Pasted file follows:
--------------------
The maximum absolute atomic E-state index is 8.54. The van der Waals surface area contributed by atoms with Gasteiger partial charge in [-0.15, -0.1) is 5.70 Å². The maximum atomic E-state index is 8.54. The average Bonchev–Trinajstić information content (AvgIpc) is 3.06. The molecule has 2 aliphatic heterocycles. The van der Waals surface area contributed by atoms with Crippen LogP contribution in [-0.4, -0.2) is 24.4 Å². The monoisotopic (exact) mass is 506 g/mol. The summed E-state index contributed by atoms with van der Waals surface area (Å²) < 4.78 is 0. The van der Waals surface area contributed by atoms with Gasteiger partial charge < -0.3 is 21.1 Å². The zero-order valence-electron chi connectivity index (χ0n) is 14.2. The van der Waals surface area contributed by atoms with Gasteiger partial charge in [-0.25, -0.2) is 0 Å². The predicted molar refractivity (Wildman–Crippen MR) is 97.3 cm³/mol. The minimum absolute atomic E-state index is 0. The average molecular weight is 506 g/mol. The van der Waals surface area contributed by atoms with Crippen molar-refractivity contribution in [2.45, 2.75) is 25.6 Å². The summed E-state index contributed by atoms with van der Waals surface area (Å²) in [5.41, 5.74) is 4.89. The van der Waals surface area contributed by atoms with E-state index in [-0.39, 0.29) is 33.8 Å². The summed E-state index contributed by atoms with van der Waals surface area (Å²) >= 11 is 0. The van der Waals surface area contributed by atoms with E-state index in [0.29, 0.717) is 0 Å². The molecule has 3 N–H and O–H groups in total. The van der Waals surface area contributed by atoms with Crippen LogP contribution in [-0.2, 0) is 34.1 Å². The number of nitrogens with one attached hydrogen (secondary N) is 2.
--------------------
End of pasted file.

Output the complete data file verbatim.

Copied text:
The maximum absolute atomic E-state index is 8.54. The van der Waals surface area contributed by atoms with Gasteiger partial charge in [-0.15, -0.1) is 5.70 Å². The maximum atomic E-state index is 8.54. The average Bonchev–Trinajstić information content (AvgIpc) is 3.06. The molecule has 2 aliphatic heterocycles. The van der Waals surface area contributed by atoms with Crippen LogP contribution in [-0.4, -0.2) is 24.4 Å². The monoisotopic (exact) mass is 506 g/mol. The summed E-state index contributed by atoms with van der Waals surface area (Å²) < 4.78 is 0. The van der Waals surface area contributed by atoms with Gasteiger partial charge < -0.3 is 21.1 Å². The zero-order valence-electron chi connectivity index (χ0n) is 14.2. The van der Waals surface area contributed by atoms with Gasteiger partial charge in [-0.25, -0.2) is 0 Å². The predicted molar refractivity (Wildman–Crippen MR) is 97.3 cm³/mol. The minimum absolute atomic E-state index is 0. The average molecular weight is 506 g/mol. The van der Waals surface area contributed by atoms with Crippen molar-refractivity contribution in [2.45, 2.75) is 25.6 Å². The summed E-state index contributed by atoms with van der Waals surface area (Å²) in [5.41, 5.74) is 4.89. The van der Waals surface area contributed by atoms with E-state index in [-0.39, 0.29) is 33.8 Å². The summed E-state index contributed by atoms with van der Waals surface area (Å²) >= 11 is 0. The van der Waals surface area contributed by atoms with E-state index in [0.29, 0.717) is 0 Å². The molecule has 3 N–H and O–H groups in total. The van der Waals surface area contributed by atoms with Crippen LogP contribution in [-0.2, 0) is 34.1 Å². The number of nitrogens with one attached hydrogen (secondary N) is 2.